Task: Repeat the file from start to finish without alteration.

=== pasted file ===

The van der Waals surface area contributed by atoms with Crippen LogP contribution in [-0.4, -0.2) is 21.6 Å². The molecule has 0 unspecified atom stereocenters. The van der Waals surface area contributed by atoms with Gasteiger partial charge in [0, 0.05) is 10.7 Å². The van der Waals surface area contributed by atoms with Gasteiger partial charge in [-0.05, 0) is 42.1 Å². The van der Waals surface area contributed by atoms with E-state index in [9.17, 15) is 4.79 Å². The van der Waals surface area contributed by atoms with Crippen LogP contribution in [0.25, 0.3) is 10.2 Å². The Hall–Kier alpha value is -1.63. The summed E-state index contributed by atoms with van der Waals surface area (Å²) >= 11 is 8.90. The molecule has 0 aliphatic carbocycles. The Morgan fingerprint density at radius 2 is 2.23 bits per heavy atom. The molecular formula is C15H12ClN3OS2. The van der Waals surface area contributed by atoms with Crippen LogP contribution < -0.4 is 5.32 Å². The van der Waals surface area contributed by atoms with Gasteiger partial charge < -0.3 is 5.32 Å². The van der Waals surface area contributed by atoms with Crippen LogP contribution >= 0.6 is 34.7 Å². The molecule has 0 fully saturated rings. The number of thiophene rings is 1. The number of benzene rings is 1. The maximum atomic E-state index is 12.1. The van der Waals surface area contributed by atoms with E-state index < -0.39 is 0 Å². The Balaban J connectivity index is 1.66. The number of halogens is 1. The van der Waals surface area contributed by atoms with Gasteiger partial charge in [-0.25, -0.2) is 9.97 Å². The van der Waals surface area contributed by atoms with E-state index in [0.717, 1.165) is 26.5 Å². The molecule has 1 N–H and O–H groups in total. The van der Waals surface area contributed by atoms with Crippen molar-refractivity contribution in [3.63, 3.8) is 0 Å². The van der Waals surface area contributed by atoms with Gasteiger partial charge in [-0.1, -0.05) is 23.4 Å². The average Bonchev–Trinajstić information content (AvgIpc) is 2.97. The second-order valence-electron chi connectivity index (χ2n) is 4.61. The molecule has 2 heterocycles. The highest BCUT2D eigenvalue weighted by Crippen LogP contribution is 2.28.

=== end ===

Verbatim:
The van der Waals surface area contributed by atoms with Crippen LogP contribution in [-0.4, -0.2) is 21.6 Å². The molecule has 0 unspecified atom stereocenters. The van der Waals surface area contributed by atoms with Gasteiger partial charge in [0, 0.05) is 10.7 Å². The van der Waals surface area contributed by atoms with Gasteiger partial charge in [-0.05, 0) is 42.1 Å². The van der Waals surface area contributed by atoms with E-state index in [9.17, 15) is 4.79 Å². The van der Waals surface area contributed by atoms with Crippen LogP contribution in [0.25, 0.3) is 10.2 Å². The Hall–Kier alpha value is -1.63. The summed E-state index contributed by atoms with van der Waals surface area (Å²) >= 11 is 8.90. The molecule has 0 aliphatic carbocycles. The Morgan fingerprint density at radius 2 is 2.23 bits per heavy atom. The molecular formula is C15H12ClN3OS2. The van der Waals surface area contributed by atoms with Crippen LogP contribution < -0.4 is 5.32 Å². The van der Waals surface area contributed by atoms with Gasteiger partial charge < -0.3 is 5.32 Å². The van der Waals surface area contributed by atoms with Crippen LogP contribution >= 0.6 is 34.7 Å². The molecule has 0 fully saturated rings. The number of thiophene rings is 1. The number of benzene rings is 1. The maximum atomic E-state index is 12.1. The van der Waals surface area contributed by atoms with E-state index < -0.39 is 0 Å². The Balaban J connectivity index is 1.66. The number of halogens is 1. The van der Waals surface area contributed by atoms with Gasteiger partial charge in [-0.25, -0.2) is 9.97 Å². The van der Waals surface area contributed by atoms with E-state index in [0.717, 1.165) is 26.5 Å². The molecule has 1 N–H and O–H groups in total. The van der Waals surface area contributed by atoms with Crippen molar-refractivity contribution in [3.63, 3.8) is 0 Å². The van der Waals surface area contributed by atoms with Gasteiger partial charge in [-0.1, -0.05) is 23.4 Å². The average Bonchev–Trinajstić information content (AvgIpc) is 2.97. The second-order valence-electron chi connectivity index (χ2n) is 4.61. The molecule has 2 heterocycles. The highest BCUT2D eigenvalue weighted by Crippen LogP contribution is 2.28.